But it caught on. The wind has changed from a headwind to a tailwind. It started to change about 20 years ago. And that changed my position, from being a guy who was in revolt against what my colleagues were doing, to being a guy the colleagues are looking up to and asking for advice. It’s a fantastic thing for an old guy like me to see my life project be widely used.
Island Press: When we published Cities for People, we urged you to put the content of the book in context of climate change. And at that time, you felt that was outside of your area, your comfort zone. Has your thinking about climate change changed since then?
Gehl: Two subjects have come more to the fore in the years since this book was written and published. One is climate change; the other is the “sitting syndrome”—people have to move more and drive less in cars and be more active during their life, so they can have a longer life and a better life.
The fact is, building cities for people addresses both. If you do that, you're well on your way to a CO2-friendly city, where people can walk and bike and avoid the sitting syndrome. So actually, this kind of humanistic thinking is very green and healthy also.
Island Press: Were there any big surprises—good or not so great—over the years since your early work?
Gehl: Yeah, one thing that has popped up as a major issue is terror. We can see cities all over the world putting up terror protections with boulders and concrete and barriers.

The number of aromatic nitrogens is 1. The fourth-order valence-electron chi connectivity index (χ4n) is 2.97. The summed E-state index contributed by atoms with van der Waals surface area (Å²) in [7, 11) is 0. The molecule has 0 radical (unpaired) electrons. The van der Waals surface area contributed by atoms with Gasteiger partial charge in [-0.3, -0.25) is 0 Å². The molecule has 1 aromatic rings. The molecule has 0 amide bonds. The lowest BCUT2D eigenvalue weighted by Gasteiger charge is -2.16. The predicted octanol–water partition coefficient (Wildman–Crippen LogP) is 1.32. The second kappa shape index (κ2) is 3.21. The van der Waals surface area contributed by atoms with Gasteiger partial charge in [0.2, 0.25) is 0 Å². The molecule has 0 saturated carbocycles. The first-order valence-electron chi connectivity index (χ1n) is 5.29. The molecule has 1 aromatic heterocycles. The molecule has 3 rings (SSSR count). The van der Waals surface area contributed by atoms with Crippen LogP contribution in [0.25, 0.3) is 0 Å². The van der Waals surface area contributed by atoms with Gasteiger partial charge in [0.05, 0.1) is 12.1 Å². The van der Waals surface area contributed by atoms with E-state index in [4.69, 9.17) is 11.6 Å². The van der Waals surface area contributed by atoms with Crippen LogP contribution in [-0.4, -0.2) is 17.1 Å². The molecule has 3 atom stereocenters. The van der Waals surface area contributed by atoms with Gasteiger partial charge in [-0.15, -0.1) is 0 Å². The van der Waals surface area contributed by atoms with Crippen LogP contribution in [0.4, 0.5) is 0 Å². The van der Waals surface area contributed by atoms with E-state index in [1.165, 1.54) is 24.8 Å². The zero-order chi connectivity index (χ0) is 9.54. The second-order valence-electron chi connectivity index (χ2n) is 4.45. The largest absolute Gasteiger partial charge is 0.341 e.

Another thing, which is really worrying me a lot, is the change from people buying their stuff in stores to buying on the Internet. So instead of people walking up and down the streets, we now have cars going up and down with deliveries of parcels.
And we see lots of changes in the character and the number of the shops. The shops as we know them, in the western world, will be fewer and farther between. What will prevail is bars, coffee shops, and restaurants. Also nail and hair salons and massage—things you can't buy on the Internet. Problem is, these businesses don’t have the money the shops had to pay for holiday decorations and upkeep of the city. And they will not be able to take over all the shops that are left open or empty.
Island Press: So you're more worried about Amazon than about the pandemic.
Island Press: What are some of the obstacles to making Cities for People more pervasive around the world?
Gehl: The major challenge for city planning in the coming 20-30 years will be the cities in Africa, Southeast Asia, and South and Central America, where some 90% of all the growth of human population will happen.
The principles of humanistic city planning, where mobility is secured through bicycling and walking and public transportation, will be a good thing for these rapidly growing economies. And all this talk about smart city and autonomous vehicles, that’s fine. But that’s not for Southeast Asia and for Africa in the foreseeable future. These are gimmicks for economies which are very strong.
Island Press: You’ve implemented changes in so many different cities through your work. Is there one thing that convinced city leaders to create more human-scale cities?
Gehl: The major driver is that people have become sick and tired of the old model. They are tired of modernistic, singly placed buildings and public places completely dedicated to the automobile. They are tired of the noise and pollution and CO2 production. Now we've had 50, 60 years of that getting increasingly worse, and they are ready for new ideas on city planning.
That’s why in Moscow and Sydney and Melbourne and New York, these ideas have been met very favorably. I can see from my shelf here that they liked them, because I have all these plaques and medals and stuff, thanking me for the revival of the city. That’s nice for an old guy, to look at that.
This interview has been lightly edited for clarity.